2.Meanwhile in a medium bowl, stir together eggs, milk, green onions, salt, pepper, nutmeg. Stir in ham. In a small bowl, toss together the cheese and the flour. Add to egg mixture; mix well
3.Pour egg mixture into a hot, baked pastry shell. Bake in the 180 oven for ~30 minutes or until knife inserted near centre comes out clean. Let stand 10 min before serving.

Monday, July 5, 2010

Coconut roll buns

We’ve come to another school holiday again- another one of these short two week holidays which pass so quickly that by the end of it no one really remembers doing anything important. This holiday, however, is supposed to be slightly different as we have trials coming up shortly after we return to school- I think there’s an expectation that we spend most of it studying *shiver*. Infact, yesterday, our principal even advised us to balance our study with 3 or 4 days of relaxation (or no studying)

I’ll be lucky if I even get 2 days of studying done.

Which will inevitably end up with me staying at home on the last day of the holidays trying to finish whatever homework was set, wishing that I’d done it before so that I wouldn’t have to stay up til midnight doing it. It happens every time =]

It’s funny how it only seems like a couple of weeks ago that we started off this term. I still remember sitting in front of the computer, and writing out my Cocktail Buns post after school a couple of months ago, excited about all the recipes I’d try during the holidays and all the activities I’d planned to do. And now, I’m sitting here doing almost the same thing .

Time plays funny tricks on me though- whilst it has flown by incredibly quickly, at times it passes painstakingly slowly. Take yesterday for instance, when I was sitting in my physics class, slowly counting the last 7 minutes until I could go home. Those 7 minutes felt so long! Not that I should be complaining- I got to leave school 2 hours earlier than everyone else =]

But then again, time plays funny tricks on me all the time- in the kitchen, twenty minutes passes in a flash when I'm whipping up a cake batter, but seems to take forever whilst waiting for a cake to cool. Which is why I love baking things which can be eaten (almost) straight from the oven- even if they burn my tongue =] I guess that’s one of the reasons I love baking bread.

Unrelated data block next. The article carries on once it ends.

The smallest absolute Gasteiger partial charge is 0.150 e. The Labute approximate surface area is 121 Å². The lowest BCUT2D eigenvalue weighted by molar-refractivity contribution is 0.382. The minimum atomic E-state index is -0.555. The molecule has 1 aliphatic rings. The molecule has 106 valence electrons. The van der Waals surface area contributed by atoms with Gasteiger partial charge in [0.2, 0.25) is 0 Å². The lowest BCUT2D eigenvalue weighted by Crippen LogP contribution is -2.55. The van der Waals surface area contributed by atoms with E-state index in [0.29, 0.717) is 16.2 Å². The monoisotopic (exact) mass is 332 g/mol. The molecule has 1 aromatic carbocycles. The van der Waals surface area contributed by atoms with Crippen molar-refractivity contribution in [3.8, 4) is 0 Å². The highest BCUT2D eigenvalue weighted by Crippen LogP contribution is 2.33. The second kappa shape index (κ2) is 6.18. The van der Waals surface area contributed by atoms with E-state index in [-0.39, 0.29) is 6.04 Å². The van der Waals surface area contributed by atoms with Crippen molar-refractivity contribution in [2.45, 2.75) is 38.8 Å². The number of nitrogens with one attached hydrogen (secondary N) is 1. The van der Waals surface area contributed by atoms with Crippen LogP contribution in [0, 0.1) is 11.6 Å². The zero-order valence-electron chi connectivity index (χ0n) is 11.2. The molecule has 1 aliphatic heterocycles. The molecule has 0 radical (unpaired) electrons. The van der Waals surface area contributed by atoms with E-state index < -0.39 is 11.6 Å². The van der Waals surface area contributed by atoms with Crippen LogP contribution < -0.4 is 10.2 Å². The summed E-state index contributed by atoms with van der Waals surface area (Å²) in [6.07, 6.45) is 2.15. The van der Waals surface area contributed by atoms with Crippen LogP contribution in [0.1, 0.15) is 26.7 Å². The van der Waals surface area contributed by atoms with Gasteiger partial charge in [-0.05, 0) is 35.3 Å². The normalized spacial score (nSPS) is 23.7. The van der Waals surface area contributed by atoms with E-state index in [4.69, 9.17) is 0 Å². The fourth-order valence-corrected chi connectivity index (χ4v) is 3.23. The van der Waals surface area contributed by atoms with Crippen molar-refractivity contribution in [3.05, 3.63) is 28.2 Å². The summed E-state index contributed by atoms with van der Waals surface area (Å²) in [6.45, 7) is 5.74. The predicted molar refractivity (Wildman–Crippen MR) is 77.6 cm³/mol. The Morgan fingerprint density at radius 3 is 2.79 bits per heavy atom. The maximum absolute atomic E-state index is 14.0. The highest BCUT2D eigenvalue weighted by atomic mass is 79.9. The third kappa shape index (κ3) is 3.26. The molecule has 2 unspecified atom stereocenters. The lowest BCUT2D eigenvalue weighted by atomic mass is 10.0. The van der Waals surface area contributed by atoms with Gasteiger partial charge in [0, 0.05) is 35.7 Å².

There’s still so much for me to learn when it comes to bread baking, (and baking in general) so it was about time I tried something new with bread. Not simply a new recipe, but a new technique, known as the water roux method. Instead of throwing all the ingredients together, this requires the flour to be cooked in water to form a paste to be added to the dough. Whilst this doesn’t sound too exciting, it seemed more fun than the normal method, and I’d read that it produces a very soft and fluffy bun too!


I love the versatility of Asian bread dough- it’s amazing how one simple bread dough can be made into a billion different types of buns, each so different from one another. Infact, so different that I once thought that each type of bun used a different dough altogether! I was shocked when I first bought a book on Asian breads, to find that out of the hundred or so recipes in there, that they all used the same bread dough recipe! For my first attempt at this dough, I thought I’d keep it simple and make my favourite- coconut roll buns.

When we first saw these buns at an Asian bakery, my mum told me of how she used to love to eat them when she was young. The coconut buns sold in bakeries in Hong Kong were much larger (and cheaper) than these ones in Sydney and unravelling such a large bun was not only fun but extremely satisfying. Unfortunately, coconut buns of such size are nowhere to be found in Sydney but a smaller, ‘standard’ sized version can be found in most Hong Kong style bakeries, as all the breads are usually the same size. The filling is much like that of a cocktail bun, only less buttery but tastes just as good. I’ve also found that they taste best after a little heating up in the toaster- drying up the coconut a little bit and giving the bun a little crunchiness on the crust!